Colorfields, an orchestral diptych by Armando Bayolo, an adjunct faculty member in Music Theory, was performed by the Puerto Rico Symphony Orchestra under Maximiano Valdez at the Interamerican Festival for the Arts in San Juan on Sept. 4.

Susan Forscher Weiss is one of three editors of Music Education in the Middle Ages and the Renaissance, recently published by Indiana University Press. Weiss, who chairs the Musicology Department at Peabody and holds a joint appointment in German and Romance Languages and Literatures in the Krieger School of Arts and Sciences, also wrote the chapter “Vandals, Students or Scholars? Handwritten Clues in Renaissance Music Textbooks.” She will talk about and sign copies of the book at 6:30 p.m. on Tuesday, Sept. 28, in Peabody’s Arthur Friedheim Library.


Duke Cameron, professor of cardiac surgery, has been named chief of the Division of Cardiac Surgery in the School of Medicine and cardiac surgeon in charge at The Johns Hopkins Hospital. Cameron also will be co-director of the Heart and Vascular Institute, director of the Dana and Albert “Cubby” Broccoli Center for Aortic Diseases, director of Pediatric Cardiac Surgery and the James T. Dresher Sr. Professor of Surgery. Internationally renowned for his work in surgically repairing the heart’s main blood vessel to prevent catastrophic ruptures, Cameron began his Johns Hopkins career as a cardiac surgery resident in 1984. He has been interim head of the division since William Baumgartner, vice dean for clinical affairs, relinquished the post in 2009 after serving in it for 17 years.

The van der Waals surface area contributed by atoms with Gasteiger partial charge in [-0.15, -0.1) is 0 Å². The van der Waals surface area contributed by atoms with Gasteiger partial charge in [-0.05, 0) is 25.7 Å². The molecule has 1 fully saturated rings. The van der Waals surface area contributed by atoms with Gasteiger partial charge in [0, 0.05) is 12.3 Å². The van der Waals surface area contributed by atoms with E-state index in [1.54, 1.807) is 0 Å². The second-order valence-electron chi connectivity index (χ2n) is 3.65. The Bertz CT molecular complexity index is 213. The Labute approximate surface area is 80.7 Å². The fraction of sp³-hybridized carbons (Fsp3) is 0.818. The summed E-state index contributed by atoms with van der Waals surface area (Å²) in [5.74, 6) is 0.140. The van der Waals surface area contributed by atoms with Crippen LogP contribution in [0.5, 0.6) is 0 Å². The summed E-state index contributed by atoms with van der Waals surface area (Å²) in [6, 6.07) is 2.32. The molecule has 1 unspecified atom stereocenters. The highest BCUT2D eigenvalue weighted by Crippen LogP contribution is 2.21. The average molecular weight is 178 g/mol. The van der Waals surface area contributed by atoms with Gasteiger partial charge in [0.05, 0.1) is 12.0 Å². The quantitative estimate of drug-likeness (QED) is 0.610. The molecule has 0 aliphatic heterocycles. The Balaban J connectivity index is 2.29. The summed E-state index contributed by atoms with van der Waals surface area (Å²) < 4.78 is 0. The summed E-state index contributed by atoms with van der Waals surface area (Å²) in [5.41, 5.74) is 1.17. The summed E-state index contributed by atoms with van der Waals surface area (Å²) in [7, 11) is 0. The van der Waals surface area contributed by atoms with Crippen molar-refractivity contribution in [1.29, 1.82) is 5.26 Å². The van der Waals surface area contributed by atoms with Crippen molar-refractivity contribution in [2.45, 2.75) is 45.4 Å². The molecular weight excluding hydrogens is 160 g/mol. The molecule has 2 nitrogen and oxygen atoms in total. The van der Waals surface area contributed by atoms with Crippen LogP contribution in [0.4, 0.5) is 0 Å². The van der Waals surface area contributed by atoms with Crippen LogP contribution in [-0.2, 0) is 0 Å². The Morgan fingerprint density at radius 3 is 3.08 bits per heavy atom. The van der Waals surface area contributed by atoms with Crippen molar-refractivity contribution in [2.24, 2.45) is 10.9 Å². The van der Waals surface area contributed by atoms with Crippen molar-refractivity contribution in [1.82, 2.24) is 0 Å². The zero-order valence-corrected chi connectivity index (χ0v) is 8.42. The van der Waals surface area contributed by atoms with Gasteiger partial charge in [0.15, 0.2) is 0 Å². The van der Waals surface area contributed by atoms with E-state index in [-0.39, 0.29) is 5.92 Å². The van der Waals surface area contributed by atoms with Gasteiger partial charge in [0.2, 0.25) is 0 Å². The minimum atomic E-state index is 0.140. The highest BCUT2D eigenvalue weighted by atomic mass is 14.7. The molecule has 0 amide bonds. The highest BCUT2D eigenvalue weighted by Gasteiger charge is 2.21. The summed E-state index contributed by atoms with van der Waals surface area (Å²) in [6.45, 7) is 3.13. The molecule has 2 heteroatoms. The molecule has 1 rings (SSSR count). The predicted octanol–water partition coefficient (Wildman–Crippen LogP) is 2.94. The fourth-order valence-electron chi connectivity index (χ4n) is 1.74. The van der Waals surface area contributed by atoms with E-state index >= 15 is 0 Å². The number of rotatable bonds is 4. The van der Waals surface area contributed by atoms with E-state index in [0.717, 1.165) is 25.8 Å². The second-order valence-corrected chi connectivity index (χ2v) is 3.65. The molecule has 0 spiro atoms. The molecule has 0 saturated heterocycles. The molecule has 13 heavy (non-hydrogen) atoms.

Gail Daumit, associate professor of medicine; Guo-Li Ming, associate professor of neurology and neuroscience; and Shanthini Sockanathan, associate professor of neuroscience, have each received an independent investigator grant for mental health research from the National Alliance for Research on Schizophrenia and Depression, the world’s leading charity dedicated to mental health research. Daumit, Ming and Sockanathan were among 42 innovative researchers selected from 217 applicants for the grants. The three grants total $300,000.

Gary Lees, associate professor, director of the Department of Art as Applied to Medicine and head of the graduate program in medical and biological illustration, has received the 2010 Brodel Award for Excellence in Education from the Association of Medical Illustrators. The award is named for Max Brodel (1870–1941), founding director of Johns Hopkins’ Department of Art as Applied to Medicine, the first of its kind in the country. Lees, head of the department since 1983, received the AMI’s lifetime achievement award in 2002.

The Johns Hopkins Hospital’s Sleep Disorders Center has been named the best department of its kind in the country by ADVANCE for Respiratory Care and Sleep Medicine magazine. The publication said that the six-bed Johns Hopkins program “leads the way with a host of quality improvement projects.” Under Nancy Collop, its medical director, the six-member sleep staff “has implemented quality improvement programs to facilitate inpatients’ sleep in the neurology ward and medical intensive care unit,” the magazine noted, including efforts to reduce nighttime environmental noise by minimizing pages in patients’ rooms, floor cleaning and the like.


Gerard D. St. Ours, associate general counsel, was elected to a three-year term as a member at large of the board of directors of the National Association of College and University Attorneys during its 50th Anniversary Conference in Washington, D.C. Currently vice chair of the NACUA Committee on Legal Education, St. Ours has served on several of the organization’s committees and has been a frequent speaker at NACUA workshops and conferences.